A humble percussion instrument, at first glance, you don’t need much to make a cajon sound good. That said, there are plenty of tricks you can use to get even more out of your cajon. Maybe you want to expand the percussive range with some add-ons and set yourself up with a broader dynamic array and sound that’s unique to you? In this blog, we serve up five short-cuts to your own signature cajon sound.

Pull the Best Out of Your Cajon: 5 Quick & Simple Tricks

#1 Tweak Your Own Snare Sound

The modern cajon comes in two different basic flavours: the string cajon and the snare cajon. With a string cajon, a length of string has been pulled taught just behind the playing surface, and it’s easy to personalise the sound by loosening or tightening the tension of the string. By loosening it, the sound becomes dryer, while tightening it up sharpens the sound. Meanwhile, the snare cajon features internal snare wires, much like the snare drum of drum kit. The snare system is usually mounted at an angle against the playing surface, and the closer the wires sit to the playing surface, the more crisp the sound gets. More deluxe models might include an adjustment knob, but if you don’t have one, you can just remove the playing surface to make custom adjustments. You might also be able to gain access via the sound hole on the rear, which is definitely the quickest method, but it can mean that you’re working on feel alone. There are also cajons that allow for the addition of an extra snare-module to really give the snare sound a hefty boost.

#2 Adjust Your Playing Surface

The pitch of your cajon can actually be adjusted by loosening or tightening the screws that hold the playing surface in place. Generally, the rule applies: the looser the screws, the lower the pitch. With a new cajon, the screws are usually tightened as much as possible, so loosening them up will be your only option. By just turning the screw by a quarter or even an eighth, you can immediately hear the difference, so avoid turning the screws too far, especially if you’re loosening them. Otherwise, you’ll end up with screws poking out all over the place and risk ripping holes in your hand every time you play. Also, not every screw will need adjusting, so take note of the screws that you do adjust. For example, by loosening the screws at the top, you’ll get a louder slap-sound in the top corners, and by loosening the screws at the bottom, you might end up with some nasty snare buzz – which nobody wants.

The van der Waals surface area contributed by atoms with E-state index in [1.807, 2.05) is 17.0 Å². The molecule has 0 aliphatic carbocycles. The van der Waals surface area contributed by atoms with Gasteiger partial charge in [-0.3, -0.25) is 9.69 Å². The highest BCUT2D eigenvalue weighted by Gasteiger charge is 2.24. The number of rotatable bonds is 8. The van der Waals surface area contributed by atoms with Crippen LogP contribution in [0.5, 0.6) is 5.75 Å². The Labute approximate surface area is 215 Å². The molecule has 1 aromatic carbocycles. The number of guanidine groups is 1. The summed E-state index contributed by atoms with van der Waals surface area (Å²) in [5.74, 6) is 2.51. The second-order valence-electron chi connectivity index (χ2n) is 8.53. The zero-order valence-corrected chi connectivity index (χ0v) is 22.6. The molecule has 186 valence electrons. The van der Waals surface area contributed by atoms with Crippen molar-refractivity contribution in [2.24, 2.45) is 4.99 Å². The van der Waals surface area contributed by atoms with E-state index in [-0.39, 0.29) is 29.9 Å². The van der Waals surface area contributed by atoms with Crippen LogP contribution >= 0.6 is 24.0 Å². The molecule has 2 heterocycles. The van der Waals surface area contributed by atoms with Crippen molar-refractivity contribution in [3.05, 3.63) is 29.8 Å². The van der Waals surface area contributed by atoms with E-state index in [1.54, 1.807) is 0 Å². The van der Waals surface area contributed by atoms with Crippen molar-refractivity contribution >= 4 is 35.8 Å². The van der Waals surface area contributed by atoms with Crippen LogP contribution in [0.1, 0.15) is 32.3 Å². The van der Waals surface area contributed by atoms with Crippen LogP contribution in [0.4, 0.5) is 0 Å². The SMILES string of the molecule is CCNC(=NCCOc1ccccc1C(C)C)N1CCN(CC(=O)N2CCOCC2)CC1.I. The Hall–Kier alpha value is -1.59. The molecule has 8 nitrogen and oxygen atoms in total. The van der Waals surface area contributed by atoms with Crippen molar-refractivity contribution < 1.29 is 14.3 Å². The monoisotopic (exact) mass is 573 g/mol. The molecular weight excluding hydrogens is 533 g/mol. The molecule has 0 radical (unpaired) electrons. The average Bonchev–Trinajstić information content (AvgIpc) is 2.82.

#3 Use a Few Add-Ons

An easy way to get more sound out of your cajon is to use some accessories or add ons. Even just adding a set of brushes to your kit bag can make a big difference. There are special brushes designed exclusively for cajons, and while they will require a different playing technique they have the same sound as brushes on a snare drum – something immediately different. Using add-ons, you can stock up your cajon with an array of extra sounds. There are castagnettes, tambourines, and even hi-hats that have been specially designed so they can be mounted onto the side of your cajon and can be played by hand, so you don’t have to change up your technique so much.

#4 Add a Cajon Pedal

Drummers that turn to a cajon as a quieter alternative for acoustic gigs often miss their kick drum pedal. Luckily, there’s a simple solution available: the cajon pedal. Essentially a kind of ‘remote controlled’ kick pedal, the pedal itself and the beat assembly are separate units linked by a cable that drives the beater. Set up one of these pedals, use your feet to play the kick drum part, and free up both hands to play even more complex beats. You can even take things a few steps further by adding a low hi-hat and a couple of hand-cymbals to your custom cajon-based kit.

5# Get Some Online Inspiration

To cram more variation into your playing, you could also develop and expand your playing technique. To get some help with this, you could, of course, contact a local cajon teacher, but these days you can also find plenty of paid or free online courses. A great example is Heidi Joubert’s YouTube channel where, among many other things, she explains the techniques involved in playing in different styles. There are also plenty of renowned cajon players you can watch and study, including Stephan Maass, Paquito Gonzalez, Nina Rodriguez, and Juan Carlos Melian.

Of course, you can also learn plenty from your fellow cajon players. So, if you have any of your own tips & tricks to share, let us know in the comments!

Want to know more about cajons? See our dedicated Cajon Buyer’s Guide.

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